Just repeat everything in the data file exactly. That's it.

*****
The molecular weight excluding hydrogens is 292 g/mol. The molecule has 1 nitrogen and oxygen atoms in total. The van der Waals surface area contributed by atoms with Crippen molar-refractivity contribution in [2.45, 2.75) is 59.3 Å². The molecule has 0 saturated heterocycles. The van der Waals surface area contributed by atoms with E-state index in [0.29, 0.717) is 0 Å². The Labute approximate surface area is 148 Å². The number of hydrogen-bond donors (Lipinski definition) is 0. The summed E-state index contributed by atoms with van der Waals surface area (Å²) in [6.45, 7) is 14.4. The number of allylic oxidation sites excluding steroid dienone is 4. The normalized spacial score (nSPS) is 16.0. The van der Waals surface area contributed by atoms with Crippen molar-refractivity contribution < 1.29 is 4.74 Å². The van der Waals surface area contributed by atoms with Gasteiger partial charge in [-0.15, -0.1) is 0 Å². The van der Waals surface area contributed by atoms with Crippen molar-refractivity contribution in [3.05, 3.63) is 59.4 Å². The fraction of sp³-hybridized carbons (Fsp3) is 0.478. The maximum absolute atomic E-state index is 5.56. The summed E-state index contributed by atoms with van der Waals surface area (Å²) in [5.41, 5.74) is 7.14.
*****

The molecular weight excluding hydrogens is 292 g/mol. The molecule has 1 nitrogen and oxygen atoms in total. The van der Waals surface area contributed by atoms with Crippen molar-refractivity contribution in [2.45, 2.75) is 59.3 Å². The molecule has 0 saturated heterocycles. The van der Waals surface area contributed by atoms with E-state index in [0.29, 0.717) is 0 Å². The Labute approximate surface area is 148 Å². The number of hydrogen-bond donors (Lipinski definition) is 0. The summed E-state index contributed by atoms with van der Waals surface area (Å²) in [6.45, 7) is 14.4. The number of allylic oxidation sites excluding steroid dienone is 4. The normalized spacial score (nSPS) is 16.0. The van der Waals surface area contributed by atoms with Crippen molar-refractivity contribution < 1.29 is 4.74 Å². The van der Waals surface area contributed by atoms with Gasteiger partial charge in [-0.15, -0.1) is 0 Å². The van der Waals surface area contributed by atoms with Crippen molar-refractivity contribution in [3.05, 3.63) is 59.4 Å². The fraction of sp³-hybridized carbons (Fsp3) is 0.478. The maximum absolute atomic E-state index is 5.56. The summed E-state index contributed by atoms with van der Waals surface area (Å²) in [5.41, 5.74) is 7.14.